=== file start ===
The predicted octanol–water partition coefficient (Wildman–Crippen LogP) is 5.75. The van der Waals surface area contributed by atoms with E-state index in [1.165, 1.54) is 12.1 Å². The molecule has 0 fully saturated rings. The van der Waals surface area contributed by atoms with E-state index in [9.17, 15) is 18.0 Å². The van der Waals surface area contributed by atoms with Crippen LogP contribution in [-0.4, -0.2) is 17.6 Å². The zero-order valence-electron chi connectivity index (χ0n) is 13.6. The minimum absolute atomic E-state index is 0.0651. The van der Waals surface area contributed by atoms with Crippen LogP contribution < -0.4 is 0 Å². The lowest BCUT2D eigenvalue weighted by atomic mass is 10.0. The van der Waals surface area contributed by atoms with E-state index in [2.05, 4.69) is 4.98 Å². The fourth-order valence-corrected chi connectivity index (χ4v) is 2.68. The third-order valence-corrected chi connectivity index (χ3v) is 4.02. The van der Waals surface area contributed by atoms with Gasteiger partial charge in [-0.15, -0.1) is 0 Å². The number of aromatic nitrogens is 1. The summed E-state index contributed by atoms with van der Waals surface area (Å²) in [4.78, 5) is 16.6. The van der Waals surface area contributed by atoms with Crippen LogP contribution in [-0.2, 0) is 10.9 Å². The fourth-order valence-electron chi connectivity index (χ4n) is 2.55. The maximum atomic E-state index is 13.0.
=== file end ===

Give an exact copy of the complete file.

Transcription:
The predicted octanol–water partition coefficient (Wildman–Crippen LogP) is 5.75. The van der Waals surface area contributed by atoms with E-state index in [1.165, 1.54) is 12.1 Å². The molecule has 0 fully saturated rings. The van der Waals surface area contributed by atoms with E-state index in [9.17, 15) is 18.0 Å². The van der Waals surface area contributed by atoms with Crippen LogP contribution in [-0.4, -0.2) is 17.6 Å². The zero-order valence-electron chi connectivity index (χ0n) is 13.6. The minimum absolute atomic E-state index is 0.0651. The van der Waals surface area contributed by atoms with Crippen LogP contribution < -0.4 is 0 Å². The lowest BCUT2D eigenvalue weighted by atomic mass is 10.0. The van der Waals surface area contributed by atoms with E-state index in [2.05, 4.69) is 4.98 Å². The fourth-order valence-corrected chi connectivity index (χ4v) is 2.68. The third-order valence-corrected chi connectivity index (χ3v) is 4.02. The van der Waals surface area contributed by atoms with Gasteiger partial charge in [-0.15, -0.1) is 0 Å². The number of aromatic nitrogens is 1. The summed E-state index contributed by atoms with van der Waals surface area (Å²) in [4.78, 5) is 16.6. The van der Waals surface area contributed by atoms with Crippen LogP contribution in [-0.2, 0) is 10.9 Å². The fourth-order valence-electron chi connectivity index (χ4n) is 2.55. The maximum atomic E-state index is 13.0.